Monday, December 20, 2010

Attracted to America

Last night we saw a production of Kurt Weill's 1947 American opera Street Scene* at the Atelier Lyrique of the Paris Opéra.  A couple of weeks ago we saw an excellent full-scale English language production of Lerner and Loewe's My Fair Lady at the Theâtre du Chatelet.  A few months ago I saw an elaborate production of Jerome Kern's Showboat at the same theater, and last year Scott Joplin's American opera Treemonisha was a hit at that venue.

The audiences for these shows are primarily French and non-Anglophone.  In fact, at Chatelet the English is translated onto supertitles above the stage and monitor at each side.  Trying to translate Alfred P. Doolittle's Cockney slang into French must have been a challenge. The Weill piece was a strange hybrid, in that the songs were sung in English and translated onto the backdrop while the connective dialogue was in French.  Since the characters were meant to be New York immigrant tenement dwellers with names like Kaplan, Fiorentino and Sanchez the subtleties of the dialogue and accents were lost (although the actor playing old Mister Kaplan made a try at a Yiddish accent).

I'm struck by the popularity of American musicals here.  My Fair Lady, with its premise based on British accent-based class divisions, difficult to translate, is virtually sold out.  My friend's 13-year-old French daughter was taken with her class to see it.  She loved it, as did everyone in the large audience the night we were there.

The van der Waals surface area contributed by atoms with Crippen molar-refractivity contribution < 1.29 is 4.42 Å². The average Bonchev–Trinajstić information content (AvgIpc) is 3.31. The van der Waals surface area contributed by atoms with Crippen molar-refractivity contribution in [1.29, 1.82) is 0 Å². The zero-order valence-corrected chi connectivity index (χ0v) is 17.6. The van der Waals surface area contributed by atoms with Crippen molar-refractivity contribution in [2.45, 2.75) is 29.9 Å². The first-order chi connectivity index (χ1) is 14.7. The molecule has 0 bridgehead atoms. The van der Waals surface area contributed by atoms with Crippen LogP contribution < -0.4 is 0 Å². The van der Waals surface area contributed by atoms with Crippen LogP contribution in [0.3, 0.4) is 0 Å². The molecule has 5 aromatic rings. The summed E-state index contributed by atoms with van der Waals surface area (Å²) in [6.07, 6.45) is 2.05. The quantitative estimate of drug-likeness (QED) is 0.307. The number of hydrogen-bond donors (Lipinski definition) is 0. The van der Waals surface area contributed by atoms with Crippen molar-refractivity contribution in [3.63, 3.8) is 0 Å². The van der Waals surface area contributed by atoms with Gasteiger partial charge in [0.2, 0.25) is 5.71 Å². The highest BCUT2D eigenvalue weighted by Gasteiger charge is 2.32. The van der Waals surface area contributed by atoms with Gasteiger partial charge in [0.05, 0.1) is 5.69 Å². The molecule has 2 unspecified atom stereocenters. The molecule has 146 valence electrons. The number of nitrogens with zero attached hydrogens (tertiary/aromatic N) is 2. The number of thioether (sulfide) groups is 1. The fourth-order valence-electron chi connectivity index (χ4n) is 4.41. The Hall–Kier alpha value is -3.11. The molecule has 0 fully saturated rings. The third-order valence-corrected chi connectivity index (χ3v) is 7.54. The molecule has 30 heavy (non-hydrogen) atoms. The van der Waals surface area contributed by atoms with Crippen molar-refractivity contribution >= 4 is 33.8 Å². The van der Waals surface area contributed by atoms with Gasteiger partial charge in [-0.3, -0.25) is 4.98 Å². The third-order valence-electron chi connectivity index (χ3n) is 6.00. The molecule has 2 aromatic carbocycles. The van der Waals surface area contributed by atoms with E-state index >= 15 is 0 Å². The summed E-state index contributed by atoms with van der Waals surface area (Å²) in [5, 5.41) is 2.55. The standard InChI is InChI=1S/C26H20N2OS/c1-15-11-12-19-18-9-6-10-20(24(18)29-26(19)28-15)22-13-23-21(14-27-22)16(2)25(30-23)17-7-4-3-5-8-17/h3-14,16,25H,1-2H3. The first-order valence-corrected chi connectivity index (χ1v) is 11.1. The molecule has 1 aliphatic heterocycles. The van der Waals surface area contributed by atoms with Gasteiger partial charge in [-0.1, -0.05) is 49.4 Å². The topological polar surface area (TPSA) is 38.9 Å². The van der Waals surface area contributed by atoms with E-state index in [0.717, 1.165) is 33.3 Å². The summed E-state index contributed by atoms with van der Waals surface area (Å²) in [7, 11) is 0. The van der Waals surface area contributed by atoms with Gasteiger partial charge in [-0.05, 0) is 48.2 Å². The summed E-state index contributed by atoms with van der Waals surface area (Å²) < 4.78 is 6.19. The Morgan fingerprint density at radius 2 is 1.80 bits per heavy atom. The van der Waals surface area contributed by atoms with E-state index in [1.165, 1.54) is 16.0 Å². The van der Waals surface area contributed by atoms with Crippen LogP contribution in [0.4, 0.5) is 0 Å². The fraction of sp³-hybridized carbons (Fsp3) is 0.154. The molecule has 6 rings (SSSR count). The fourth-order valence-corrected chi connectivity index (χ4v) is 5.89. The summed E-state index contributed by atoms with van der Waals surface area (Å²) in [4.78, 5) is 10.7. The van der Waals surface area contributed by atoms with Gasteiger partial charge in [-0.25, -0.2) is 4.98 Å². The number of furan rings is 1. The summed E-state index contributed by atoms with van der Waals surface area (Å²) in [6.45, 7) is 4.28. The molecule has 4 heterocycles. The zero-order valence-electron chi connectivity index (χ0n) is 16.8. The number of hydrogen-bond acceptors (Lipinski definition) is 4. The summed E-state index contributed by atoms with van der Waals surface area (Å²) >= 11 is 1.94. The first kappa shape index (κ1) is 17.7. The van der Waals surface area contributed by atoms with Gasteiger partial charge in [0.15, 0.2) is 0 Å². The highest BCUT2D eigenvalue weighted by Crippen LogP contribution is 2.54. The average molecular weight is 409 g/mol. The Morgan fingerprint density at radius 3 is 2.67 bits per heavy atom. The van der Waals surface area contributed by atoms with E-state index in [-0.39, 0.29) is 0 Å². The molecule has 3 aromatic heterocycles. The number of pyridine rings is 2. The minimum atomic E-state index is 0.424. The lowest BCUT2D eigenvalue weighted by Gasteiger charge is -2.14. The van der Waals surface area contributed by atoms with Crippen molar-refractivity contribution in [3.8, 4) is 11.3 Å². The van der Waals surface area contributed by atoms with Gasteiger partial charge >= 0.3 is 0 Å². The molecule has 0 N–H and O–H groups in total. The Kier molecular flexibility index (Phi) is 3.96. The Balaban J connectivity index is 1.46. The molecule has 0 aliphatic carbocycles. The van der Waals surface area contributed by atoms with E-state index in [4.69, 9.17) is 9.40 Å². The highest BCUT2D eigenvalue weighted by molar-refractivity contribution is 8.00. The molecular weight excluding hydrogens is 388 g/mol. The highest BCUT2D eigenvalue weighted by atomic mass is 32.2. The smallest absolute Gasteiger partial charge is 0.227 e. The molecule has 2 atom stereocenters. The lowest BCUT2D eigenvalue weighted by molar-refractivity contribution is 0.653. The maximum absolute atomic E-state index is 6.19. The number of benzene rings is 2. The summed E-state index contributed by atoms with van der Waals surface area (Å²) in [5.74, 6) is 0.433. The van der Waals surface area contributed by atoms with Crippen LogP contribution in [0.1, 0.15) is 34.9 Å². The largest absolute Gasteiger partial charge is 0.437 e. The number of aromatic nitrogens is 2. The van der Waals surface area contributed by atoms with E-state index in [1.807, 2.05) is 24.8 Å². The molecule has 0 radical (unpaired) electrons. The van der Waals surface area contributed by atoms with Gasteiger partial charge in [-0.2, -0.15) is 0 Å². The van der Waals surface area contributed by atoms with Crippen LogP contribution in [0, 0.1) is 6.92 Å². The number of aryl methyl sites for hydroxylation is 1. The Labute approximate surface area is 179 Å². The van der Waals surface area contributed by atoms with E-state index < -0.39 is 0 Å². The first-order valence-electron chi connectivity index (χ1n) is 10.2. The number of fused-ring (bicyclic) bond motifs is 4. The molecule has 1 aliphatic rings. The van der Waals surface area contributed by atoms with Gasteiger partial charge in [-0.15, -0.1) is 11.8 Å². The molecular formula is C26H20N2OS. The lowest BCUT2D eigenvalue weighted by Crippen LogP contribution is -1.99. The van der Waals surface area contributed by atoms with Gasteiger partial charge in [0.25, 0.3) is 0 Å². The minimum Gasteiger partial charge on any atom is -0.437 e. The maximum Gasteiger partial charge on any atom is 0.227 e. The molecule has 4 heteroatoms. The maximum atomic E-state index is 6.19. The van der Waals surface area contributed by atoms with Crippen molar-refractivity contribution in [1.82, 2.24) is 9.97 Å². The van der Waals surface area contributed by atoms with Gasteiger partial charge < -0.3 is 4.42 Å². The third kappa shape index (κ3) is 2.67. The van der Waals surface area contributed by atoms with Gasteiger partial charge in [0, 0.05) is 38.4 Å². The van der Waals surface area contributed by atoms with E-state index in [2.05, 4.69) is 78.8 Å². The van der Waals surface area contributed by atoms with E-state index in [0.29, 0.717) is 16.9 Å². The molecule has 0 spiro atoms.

Last year's Treemonisha and this year's Showboat depended on large black casts.  In Paris that typically means African actors and singers and the accents in English are startling to an American ear expecting familiar accents of Mississippi and Louisiana.  Southern the accents on the stage may be, but southern Senegal most likely.  Here non-Anglophones have an advantage since they aren't kept from being immersed in the story by the incongruity of the accents.

The shows' popularity may simply be a reflection of the very large audience for any theater in Paris.  It may be that classics are classics no matter where they come from or where they play.  Whatever the reason, I'm loving it, as French language theater is still beyond my comfort zone.  Maybe next year I'll get to the Comédie Française, but meanwhile, keep the oldies but goodies coming.

*[I had had no idea that Weill's lyricist for Street Scene was the poet Langston Hughes and that Weill won the first Tony award for music for this show, which he considered his masterpiece.  This from the man who wrote The Threepenny Opera!]

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